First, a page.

|PHOTOGRAPHY - Citibank Photography Prize 2003 Review by Grace Giardina|
The Citibank prize at the Photographers' Gallery
A tournament of sorts, with only one winner. A battle fought without violence but with power. Where talents are strength, and determination the will. A battle of the mind, heart, and soul. Of course, all four artists are exceptionally talented, and none are better than the rest. I think this competition is a tough one to judge. For the Citibank Photography Prize 2003, the jury shortlisted four photographers: Jitka Hanzlova, Bertien van Manen, Simon Norfolk and Juergen Teller. Their work signifies a powerful social engagement and a return to a more documentary approach that is now in ascendance in contemporary photography.
Jitka Hanzlova, born in the Czech Republic, exhibits her Brixton series in the show. This, her most recent series of portraits, are all of women (all strangers she approached on the street) whose ages range from thirteen to fifty. Most are black women who live in Brixton themselves. This work is beautiful. It represents a part of Brixton which is hidden from the public view. Most knowledge of the South London area may be related to drugs, violence, and demonstrations. This collection shows the flowers of Brixton, London's "trees of brooklyn". She also has a book of work called Female, which is available for viewing. Hanzlova is a natural portrait photographer with a soft ability to relax and relate to her subjects. Each print, including living window IV 2002, is not without a delicate touch of grace.
Simon Norfolk was born in Lagos and now lives in London. From 1990 to 1994 he was the staff photographer for Living Marxism, for whom he covered issues such as the British National Party, Northern Ireland, the Poll Tax, Eastern Europe at the fall of the Berlin Wall and the Gulf War. He abandoned photo-journalism in 1994 for a landscape-based practice around sites of conflict, war and genocide, a project that is ongoing. Now he shows us his Afghanistan images. Not only is Norfolk out there, but he's out there with a very good, but very technical and less convenient, old style 5x4 camera. It's slow shutter speed and larger format allow for epic quality, and the sense that we are looking beyond the present moment and through the depths of time. We owe Norfolk a lot for bringing us the images we need inorder to begin to understand our situation. The beauty of the images belies the ongoing human tragedy they represent.
The Dutch photographer Bertien van Manen, show's in this exhibition her powerful series of images made in China from 1997- 2000, entitled East Wind West Wind. As a Western photographer, her work represents a view from the outside looking in, yet unlike photo-journalism, her images reveal a rare intimacy, opening a door onto a domestic reality usually hidden from the eyes of outsiders. In these images we see young women out clubbing, youth culture, family meals, and images of soldiers from the inside of a taxi. Avoiding stereotypical views of mass gatherings or staged events, her story offers glimpses into the everyday lives and experiences of the people she has encountered. Her approach is not to construct the Chinese as 'other' by exoticising her subjects. Instead, she portrays them as she would portray her Dutch friends and family. Also available for viewing is her book, A Hundred Summers A Hundred Winters, which has dealt with the collapse of the communist state.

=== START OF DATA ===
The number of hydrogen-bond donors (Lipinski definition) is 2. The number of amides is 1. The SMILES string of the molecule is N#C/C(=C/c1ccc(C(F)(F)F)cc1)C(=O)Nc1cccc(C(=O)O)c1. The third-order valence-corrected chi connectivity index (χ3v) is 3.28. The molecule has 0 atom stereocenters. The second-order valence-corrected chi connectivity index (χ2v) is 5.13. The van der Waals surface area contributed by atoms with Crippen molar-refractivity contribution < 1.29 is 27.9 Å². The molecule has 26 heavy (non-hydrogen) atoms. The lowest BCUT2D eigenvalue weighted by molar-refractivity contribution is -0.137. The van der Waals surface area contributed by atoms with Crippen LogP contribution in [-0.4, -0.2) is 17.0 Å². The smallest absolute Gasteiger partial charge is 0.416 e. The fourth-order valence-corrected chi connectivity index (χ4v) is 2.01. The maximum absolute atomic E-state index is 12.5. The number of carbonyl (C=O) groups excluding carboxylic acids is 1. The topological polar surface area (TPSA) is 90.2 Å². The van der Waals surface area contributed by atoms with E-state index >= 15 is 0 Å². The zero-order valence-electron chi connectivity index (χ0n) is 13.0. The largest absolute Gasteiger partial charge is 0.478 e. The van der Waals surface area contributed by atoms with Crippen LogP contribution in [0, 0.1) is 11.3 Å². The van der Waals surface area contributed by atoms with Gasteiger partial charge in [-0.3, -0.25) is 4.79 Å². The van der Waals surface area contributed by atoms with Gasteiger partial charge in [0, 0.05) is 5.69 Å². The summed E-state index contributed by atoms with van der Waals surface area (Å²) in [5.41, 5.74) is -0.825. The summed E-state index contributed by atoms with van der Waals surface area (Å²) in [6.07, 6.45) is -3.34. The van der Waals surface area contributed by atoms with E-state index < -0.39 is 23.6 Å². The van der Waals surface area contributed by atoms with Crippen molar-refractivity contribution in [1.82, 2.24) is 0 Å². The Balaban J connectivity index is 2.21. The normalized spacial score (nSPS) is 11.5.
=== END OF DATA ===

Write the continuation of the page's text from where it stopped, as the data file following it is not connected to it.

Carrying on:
Juergen Teller, is known as one of the most influential fashion photographers of the last fifteen years, and the winner of this year's Citibank Photography Prize. He did his first shoots for magazines like The Face and ID in 1986 knowing almost nothing about the world of fashion. The editors were looking for a streetwise approach to counter the gloss of their upmarket rivals. Teller has always insisted on creative freedom in his commercial work. His new collection of non-commercial work made over the last few years, Marchenstuberl, makes no distinction between images of his private life, and images of the famous. In terms of style, not much separates images of his wife and daughter visiting a farm, from his images of Kate Moss naked and heavily pregnant in the south of France. His shot of Bjork and her son, taken ten years ago, is the most incredible portrayal of 'the mother and child' that I have ever seen. His picture entitled My Mother, Father and Me, Bubenreuth, Germany, 1998, takes a second to realise. It's quiet, touching and powerful, and deserves a moment of silent admiration.
All four artists deserve a place in the diverse and wonderful history
of photography. It is work like this which will inform and change public
knowledge and opinion, therefore contributing to our overall perception
of ourselves and our fellow human beings all over the world.